The Law School’s interest is not simply ‘to assure within its student body some specified percentage of a particular group merely because of its race or ethnic origin.’ That would amount to outright racial balancing, which is patently unconstitutional. Rather, the Law School’s concept of critical mass is defined by reference to the educational benefits that diversity is designed to produce.
Grutter, 539 U.S. at 330.
In recent months, this debate has hit close to home. In April of this year, the Wisconsin Institute for Law & Liberty (WILL) filed a lawsuit alleging that the Wisconsin Higher Educational Aid Board’s Minority Grant Program violates the Wisconsin Constitution as it discriminates against White students, African immigrants, and Asian students from countries other than Laos and Cambodia. The lawsuit seeks an order deeming the program unconstitutional and an injunction against race-based qualifications. After spending a few days researching the whereabouts of this lawsuit, I was unable to find it and I am not certain about the outcome. However, while Daniel Lannington, spokesperson for WILL, did not comment during an interview with Wisconsin Public Radio regarding the pending lawsuit, he did mention WILL’s new target: the University of Wisconsin’s Ben R. Lawton Minority Retention Grant, which lists similar eligibility criteria.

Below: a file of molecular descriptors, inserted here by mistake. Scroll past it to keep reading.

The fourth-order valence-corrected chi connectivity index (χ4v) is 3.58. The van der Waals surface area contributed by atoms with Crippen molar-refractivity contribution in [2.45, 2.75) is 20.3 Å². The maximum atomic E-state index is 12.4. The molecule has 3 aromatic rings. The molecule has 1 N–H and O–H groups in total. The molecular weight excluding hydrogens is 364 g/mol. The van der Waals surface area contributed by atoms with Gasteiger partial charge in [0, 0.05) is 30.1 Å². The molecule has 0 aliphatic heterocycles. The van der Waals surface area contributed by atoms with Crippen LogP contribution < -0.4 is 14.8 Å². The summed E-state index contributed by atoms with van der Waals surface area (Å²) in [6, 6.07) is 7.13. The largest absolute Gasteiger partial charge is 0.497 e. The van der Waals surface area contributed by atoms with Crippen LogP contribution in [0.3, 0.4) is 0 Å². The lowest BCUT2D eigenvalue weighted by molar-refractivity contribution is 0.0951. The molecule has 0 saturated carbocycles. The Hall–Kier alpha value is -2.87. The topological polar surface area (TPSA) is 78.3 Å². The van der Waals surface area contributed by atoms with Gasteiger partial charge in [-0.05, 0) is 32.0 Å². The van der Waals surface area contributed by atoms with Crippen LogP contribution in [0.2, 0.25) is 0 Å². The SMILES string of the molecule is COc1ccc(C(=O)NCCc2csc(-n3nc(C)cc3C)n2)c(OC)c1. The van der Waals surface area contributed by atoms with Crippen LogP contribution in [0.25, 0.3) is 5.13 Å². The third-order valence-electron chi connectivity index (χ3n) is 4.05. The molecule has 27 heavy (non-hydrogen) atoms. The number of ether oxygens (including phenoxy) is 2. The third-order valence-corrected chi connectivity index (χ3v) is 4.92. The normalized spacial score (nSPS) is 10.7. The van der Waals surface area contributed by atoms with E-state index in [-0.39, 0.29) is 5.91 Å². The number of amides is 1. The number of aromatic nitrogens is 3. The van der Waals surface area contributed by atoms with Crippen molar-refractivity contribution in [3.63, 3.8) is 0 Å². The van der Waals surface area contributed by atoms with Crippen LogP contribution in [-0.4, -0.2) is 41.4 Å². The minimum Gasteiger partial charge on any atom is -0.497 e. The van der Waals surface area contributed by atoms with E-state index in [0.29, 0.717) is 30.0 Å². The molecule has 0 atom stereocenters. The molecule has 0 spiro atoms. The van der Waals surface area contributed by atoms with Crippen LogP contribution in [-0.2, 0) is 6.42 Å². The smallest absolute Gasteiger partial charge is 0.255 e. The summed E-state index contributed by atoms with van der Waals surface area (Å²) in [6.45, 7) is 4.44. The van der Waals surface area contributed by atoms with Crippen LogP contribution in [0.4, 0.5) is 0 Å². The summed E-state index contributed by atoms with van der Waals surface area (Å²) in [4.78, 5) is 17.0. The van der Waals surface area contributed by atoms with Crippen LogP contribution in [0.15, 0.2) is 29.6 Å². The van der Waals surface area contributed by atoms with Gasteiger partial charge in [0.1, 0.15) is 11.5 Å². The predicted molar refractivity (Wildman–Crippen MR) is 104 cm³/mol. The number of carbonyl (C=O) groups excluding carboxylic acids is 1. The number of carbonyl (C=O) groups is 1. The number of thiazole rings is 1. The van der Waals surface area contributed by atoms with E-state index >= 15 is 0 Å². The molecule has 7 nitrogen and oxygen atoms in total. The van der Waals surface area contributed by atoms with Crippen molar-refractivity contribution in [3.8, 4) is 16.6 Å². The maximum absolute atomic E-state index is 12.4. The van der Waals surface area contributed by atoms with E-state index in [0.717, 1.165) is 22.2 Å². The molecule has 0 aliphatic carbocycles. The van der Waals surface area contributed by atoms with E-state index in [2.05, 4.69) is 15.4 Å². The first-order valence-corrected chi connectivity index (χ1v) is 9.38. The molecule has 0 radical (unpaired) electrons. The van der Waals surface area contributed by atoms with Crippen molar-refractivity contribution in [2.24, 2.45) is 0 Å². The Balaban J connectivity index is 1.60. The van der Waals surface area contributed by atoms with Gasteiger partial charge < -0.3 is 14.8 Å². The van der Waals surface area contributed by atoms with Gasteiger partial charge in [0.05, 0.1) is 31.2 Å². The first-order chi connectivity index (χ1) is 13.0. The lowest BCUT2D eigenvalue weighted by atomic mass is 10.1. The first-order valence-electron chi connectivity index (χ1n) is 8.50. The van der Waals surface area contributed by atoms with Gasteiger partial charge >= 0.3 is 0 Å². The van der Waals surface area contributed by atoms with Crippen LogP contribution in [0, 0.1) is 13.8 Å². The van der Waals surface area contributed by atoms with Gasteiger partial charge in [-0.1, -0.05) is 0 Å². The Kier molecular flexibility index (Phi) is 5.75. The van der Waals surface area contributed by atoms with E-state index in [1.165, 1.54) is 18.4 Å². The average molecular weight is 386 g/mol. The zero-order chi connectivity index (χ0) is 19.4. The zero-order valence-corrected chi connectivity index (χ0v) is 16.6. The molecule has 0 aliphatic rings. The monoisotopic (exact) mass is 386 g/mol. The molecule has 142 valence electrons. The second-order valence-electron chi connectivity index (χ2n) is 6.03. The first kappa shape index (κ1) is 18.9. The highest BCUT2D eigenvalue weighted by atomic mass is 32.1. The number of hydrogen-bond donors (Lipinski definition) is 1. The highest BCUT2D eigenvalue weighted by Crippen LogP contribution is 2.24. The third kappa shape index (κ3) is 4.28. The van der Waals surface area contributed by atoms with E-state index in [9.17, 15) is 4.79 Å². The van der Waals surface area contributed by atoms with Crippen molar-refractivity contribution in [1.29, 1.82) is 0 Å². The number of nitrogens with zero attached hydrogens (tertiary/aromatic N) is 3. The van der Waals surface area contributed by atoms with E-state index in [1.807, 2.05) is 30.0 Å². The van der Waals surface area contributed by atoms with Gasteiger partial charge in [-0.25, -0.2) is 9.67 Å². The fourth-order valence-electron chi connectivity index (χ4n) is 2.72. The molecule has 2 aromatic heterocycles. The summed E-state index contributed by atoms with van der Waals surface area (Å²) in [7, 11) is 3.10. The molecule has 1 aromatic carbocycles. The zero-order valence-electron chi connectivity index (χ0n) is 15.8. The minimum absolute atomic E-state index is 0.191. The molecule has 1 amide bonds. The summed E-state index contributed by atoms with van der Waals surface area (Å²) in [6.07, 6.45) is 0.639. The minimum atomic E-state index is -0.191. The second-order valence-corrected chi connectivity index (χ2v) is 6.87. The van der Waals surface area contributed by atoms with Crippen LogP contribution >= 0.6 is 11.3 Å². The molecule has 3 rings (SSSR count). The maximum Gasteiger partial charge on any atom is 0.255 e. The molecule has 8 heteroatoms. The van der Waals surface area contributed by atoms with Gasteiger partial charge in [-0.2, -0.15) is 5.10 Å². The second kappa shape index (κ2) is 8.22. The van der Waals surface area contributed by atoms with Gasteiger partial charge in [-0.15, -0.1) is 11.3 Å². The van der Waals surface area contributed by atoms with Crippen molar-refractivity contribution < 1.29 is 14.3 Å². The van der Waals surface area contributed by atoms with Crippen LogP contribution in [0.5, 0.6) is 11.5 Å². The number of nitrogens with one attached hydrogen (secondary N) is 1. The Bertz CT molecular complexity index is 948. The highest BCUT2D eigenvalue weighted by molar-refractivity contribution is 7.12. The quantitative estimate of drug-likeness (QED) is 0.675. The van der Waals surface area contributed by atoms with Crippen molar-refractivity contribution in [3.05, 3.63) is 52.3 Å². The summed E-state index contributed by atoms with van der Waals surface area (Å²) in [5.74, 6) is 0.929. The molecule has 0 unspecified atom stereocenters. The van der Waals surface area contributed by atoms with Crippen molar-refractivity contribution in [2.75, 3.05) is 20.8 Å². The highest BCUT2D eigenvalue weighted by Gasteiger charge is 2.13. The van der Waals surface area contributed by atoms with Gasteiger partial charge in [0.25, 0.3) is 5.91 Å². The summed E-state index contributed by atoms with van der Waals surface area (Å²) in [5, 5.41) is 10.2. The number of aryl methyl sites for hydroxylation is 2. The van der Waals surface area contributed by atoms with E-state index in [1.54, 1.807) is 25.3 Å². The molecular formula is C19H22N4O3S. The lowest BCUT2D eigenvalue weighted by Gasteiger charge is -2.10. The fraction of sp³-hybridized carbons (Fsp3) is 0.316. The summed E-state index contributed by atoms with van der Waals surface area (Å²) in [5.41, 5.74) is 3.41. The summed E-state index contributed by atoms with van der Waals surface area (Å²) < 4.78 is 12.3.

After Lannington’s statements, a spokesman for the Wisconsin University system stated that they have no plans to change the program’s eligibility requirements. We will have to wait and see what the court decides.
As a result of all the legal threats, uncertainty, and lack of consensus, smaller universities that have less economic backing have decided not to fight this battle. According to one local Corporate Alumni Engagement Officer, finding scholarship sponsors willing to change their qualification criteria has been beyond challenging. One of the challenges university scholarship administrators have been faced with has been trying to convince sponsors that their money will still be used to help minorities even when the qualification criteria does not include race. Further, she stated, administrators have had to find outside-of-the-box ways of addressing the race-based criteria some sponsors have required in order to continue their donations. One of these solutions has been interviewing possible recipients of the scholarship individually and arbitrarily to see if they qualify. This has created other problems, but for now, the administrator will continue using this approach to try to overcome the challenges.